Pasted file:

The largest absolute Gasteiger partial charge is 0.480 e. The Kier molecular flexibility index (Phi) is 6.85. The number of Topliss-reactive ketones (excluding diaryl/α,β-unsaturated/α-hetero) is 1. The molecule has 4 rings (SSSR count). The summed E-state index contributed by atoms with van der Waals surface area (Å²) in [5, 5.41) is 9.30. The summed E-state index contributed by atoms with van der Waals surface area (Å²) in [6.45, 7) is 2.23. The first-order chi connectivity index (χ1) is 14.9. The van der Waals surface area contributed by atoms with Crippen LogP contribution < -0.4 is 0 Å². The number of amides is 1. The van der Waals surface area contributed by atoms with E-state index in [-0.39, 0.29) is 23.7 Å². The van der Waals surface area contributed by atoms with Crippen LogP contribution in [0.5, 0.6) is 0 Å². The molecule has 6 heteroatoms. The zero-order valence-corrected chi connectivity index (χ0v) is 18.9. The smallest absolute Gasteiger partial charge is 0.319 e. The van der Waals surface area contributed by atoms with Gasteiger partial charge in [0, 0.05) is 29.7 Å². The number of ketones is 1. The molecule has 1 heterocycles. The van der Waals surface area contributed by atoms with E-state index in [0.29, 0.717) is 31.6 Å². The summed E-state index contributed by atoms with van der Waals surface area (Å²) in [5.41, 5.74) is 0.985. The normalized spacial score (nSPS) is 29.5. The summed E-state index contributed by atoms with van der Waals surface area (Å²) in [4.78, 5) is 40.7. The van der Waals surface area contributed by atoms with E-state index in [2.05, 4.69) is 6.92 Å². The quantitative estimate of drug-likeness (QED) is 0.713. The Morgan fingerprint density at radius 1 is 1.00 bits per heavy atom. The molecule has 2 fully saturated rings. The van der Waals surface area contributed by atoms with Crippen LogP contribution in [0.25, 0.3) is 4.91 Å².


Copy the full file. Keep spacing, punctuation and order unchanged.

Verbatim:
The largest absolute Gasteiger partial charge is 0.480 e. The Kier molecular flexibility index (Phi) is 6.85. The number of Topliss-reactive ketones (excluding diaryl/α,β-unsaturated/α-hetero) is 1. The molecule has 4 rings (SSSR count). The summed E-state index contributed by atoms with van der Waals surface area (Å²) in [5, 5.41) is 9.30. The summed E-state index contributed by atoms with van der Waals surface area (Å²) in [6.45, 7) is 2.23. The first-order chi connectivity index (χ1) is 14.9. The van der Waals surface area contributed by atoms with Crippen LogP contribution < -0.4 is 0 Å². The number of amides is 1. The van der Waals surface area contributed by atoms with E-state index in [-0.39, 0.29) is 23.7 Å². The van der Waals surface area contributed by atoms with Crippen LogP contribution in [0.5, 0.6) is 0 Å². The molecule has 6 heteroatoms. The zero-order valence-corrected chi connectivity index (χ0v) is 18.9. The smallest absolute Gasteiger partial charge is 0.319 e. The van der Waals surface area contributed by atoms with Gasteiger partial charge in [0, 0.05) is 29.7 Å². The number of ketones is 1. The molecule has 1 heterocycles. The van der Waals surface area contributed by atoms with E-state index in [0.29, 0.717) is 31.6 Å². The summed E-state index contributed by atoms with van der Waals surface area (Å²) in [5.41, 5.74) is 0.985. The normalized spacial score (nSPS) is 29.5. The summed E-state index contributed by atoms with van der Waals surface area (Å²) in [4.78, 5) is 40.7. The van der Waals surface area contributed by atoms with E-state index in [2.05, 4.69) is 6.92 Å². The quantitative estimate of drug-likeness (QED) is 0.713. The Morgan fingerprint density at radius 1 is 1.00 bits per heavy atom. The molecule has 2 fully saturated rings. The van der Waals surface area contributed by atoms with Crippen LogP contribution in [0.25, 0.3) is 4.91 Å².